Exhibit at CCNY uses digital design, computer game and audio technologies to make polar data more accessible and more compelling
Scientific research produces reams of data that the average person has little contact with and less hope of interpreting. Members of The City College of New York art and music departments have collaborated with a colleague and prominent climate change researcher on an innovative project that uses their creative talents to make his findings more accessible and compelling.
This cross-disciplinary group of professors and students from CCNY has translated raw polar research data into an immersive art exhibit of sights, sounds and computer games.
“Communicating Polar Climate Change Through Data Visualization And Sonification” will be on view January 28 – February 14 in the Compton-Goethals Art Gallery, Room 134, Compton-Goethals Hall, on the CCNY campus. A public reception for the exhibit will be held 5 – 8 p.m. Friday, February 1.
Dr. Marco Tedesco, associate professor of Earth and atmospheric sciences at City College, conceived the idea for the exhibit. The work uses vivid typography, electronic sound and computer game technology to give a multisensory impression of data on the warming Greenland ice sheet that he has gathered for several years.
“I never saw art and science as separate ground. I grew up in a country where art is literally on every street,” said Professor Tedesco, a native of Italy.
His lifelong passions for photography and music shaped his ideas, and a call for proposals from City College’s City SEED grant program catalyzed them. The program, initiated by City College President Lisa S. Coico, encourages new cross-disciplinary collaborations in order to help them bloom into larger research and creative projects.
Professor Tedesco contacted Ina Saltz, professor and director of CCNY’s Electronic Design & Multimedia (EDM) program, and Professor Jonathan Perl, associate professor of music and audio technology in CCNY’s Sonic Arts program. Professor Saltz is an art director and typographer; Professor Perl is a composer and jazz musician.
“Marco is a scientist who is also very much of an artist. He understood that he needed collaborators to help bring his data to life,” said Professor Saltz. She brought her colleague, Associate Professor Ethan Ham, into the group for his expertise in game design to create a ‘game for change’— a game intended to teach players something about the real world. Professor Ham teaches electronic game design and worked in the computer game industry for many years.
The City SEED grant enabled the team to hire seven graduate and undergraduate students to produce works for the exhibit: Patrick Alexander and Tri Datta, PhD candidates from The Graduate Center – CUNY; EDM graduates Vladimir Golosiy and Grzegorz Lewkowicz, Class of 2012, Sonic Arts graduates Carlos Felipe Quiroz and Kyoungtae Suh, Class of 2012, and junior Sonic Arts major Andrey Radovski.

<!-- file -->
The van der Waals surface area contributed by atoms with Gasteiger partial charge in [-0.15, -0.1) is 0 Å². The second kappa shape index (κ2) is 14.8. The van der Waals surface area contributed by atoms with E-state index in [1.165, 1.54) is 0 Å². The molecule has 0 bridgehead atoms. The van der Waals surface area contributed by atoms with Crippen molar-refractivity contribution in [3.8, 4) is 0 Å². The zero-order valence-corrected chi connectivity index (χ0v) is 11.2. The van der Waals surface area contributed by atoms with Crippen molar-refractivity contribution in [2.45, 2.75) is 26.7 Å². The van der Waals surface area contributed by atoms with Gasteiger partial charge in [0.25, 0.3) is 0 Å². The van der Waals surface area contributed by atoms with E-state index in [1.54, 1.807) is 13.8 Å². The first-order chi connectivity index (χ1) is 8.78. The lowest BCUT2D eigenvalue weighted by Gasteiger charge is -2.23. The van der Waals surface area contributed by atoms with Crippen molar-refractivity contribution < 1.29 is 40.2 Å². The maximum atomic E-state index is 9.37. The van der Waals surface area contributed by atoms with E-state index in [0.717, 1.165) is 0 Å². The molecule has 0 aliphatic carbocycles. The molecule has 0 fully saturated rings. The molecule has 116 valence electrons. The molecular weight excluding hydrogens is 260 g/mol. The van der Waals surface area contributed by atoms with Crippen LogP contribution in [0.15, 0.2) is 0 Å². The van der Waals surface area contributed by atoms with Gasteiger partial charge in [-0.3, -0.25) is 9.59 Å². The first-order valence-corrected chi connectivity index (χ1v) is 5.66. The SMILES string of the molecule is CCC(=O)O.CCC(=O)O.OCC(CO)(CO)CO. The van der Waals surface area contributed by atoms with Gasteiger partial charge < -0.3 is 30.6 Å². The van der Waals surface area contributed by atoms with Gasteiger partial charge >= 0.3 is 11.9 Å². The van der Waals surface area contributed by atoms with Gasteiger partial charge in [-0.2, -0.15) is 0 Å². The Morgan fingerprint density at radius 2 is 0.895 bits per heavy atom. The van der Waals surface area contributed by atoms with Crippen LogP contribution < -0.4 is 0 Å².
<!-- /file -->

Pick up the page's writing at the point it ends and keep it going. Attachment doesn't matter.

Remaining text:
Vladimir Golosiy, under the guidance of Professor Saltz, created infographic posters for the exhibit that visually describe climate change topics such as rising sea levels, disappearing habitats, and the “goliath year” – a recent record year of melting. They used chunky fonts and chilly colors to convey a sense of the polar environment. “We chose Vitesse for its square, blocky typography that feels like the ice and has a broad palette of weights and letter forms that visually suggest glaciers,” she explained.
Vladimir had never worked with scientific data before, Professor Saltz noted. The project allowed him and other students to form their own opinions about the data and fill out their personal portfolios.
Professor Perl and his students worked with three kinds of data to create sonifications, or translations of data into sound. He used tones and a variety of instruments with changes in pitch, intensity and distortion to convey the waxing and waning through the seasons of temperature, rates of melting and a measurement called albedo, which indicates how light or dark the ice is.
“Albedo is the steel drum – the darker the ice the more intensely the drum is played,” he explained. The distortion in the guitar conveys other fluctuations as it changes from a deep to a high tinkling sound. “It turns out to be pretty complicated.”
The project expanded his students’ horizons, he said. “Music is a tough field to go into, and sonification is whole area my students had never thought of going into until they were involved with this project.”
Professor Ham and his student, Grzegorz Lewkowicz, created an electronic game in which players try to control snowfall and clouds to protect the snow or ice cover. If the player isn’t able to prevent Greenland’s ice cap from melting, the game is lost and a city (whose skyline looks very much like NewYork City’s) is flooded. “It can sensitize a player to the idea that snow can melt even when the temperature is below zero,” he said. He noted that although Greg had not had lot of programming experience, he found he had a natural talent for it.
“This campus is the perfect incubator for collaboration between data and design,” said Professor Saltz. The group envisions the exhibit continuing to exist in a digital form or traveling to new venues, such as schools or community centers, to reach people who might not visit a traditional gallery or museum.
“Art is a powerful messenger,” added Professor Tedesco. “I hope that we will be able to help people understand that there is no political agenda behind scientists communicating climate change. The results we are showing in this exhibit are a clear message that the Arctic – and Greenland in particular – is strongly affected by the changes we are observing all over our planet.”
On the Internet
Polarseeds – exhibit website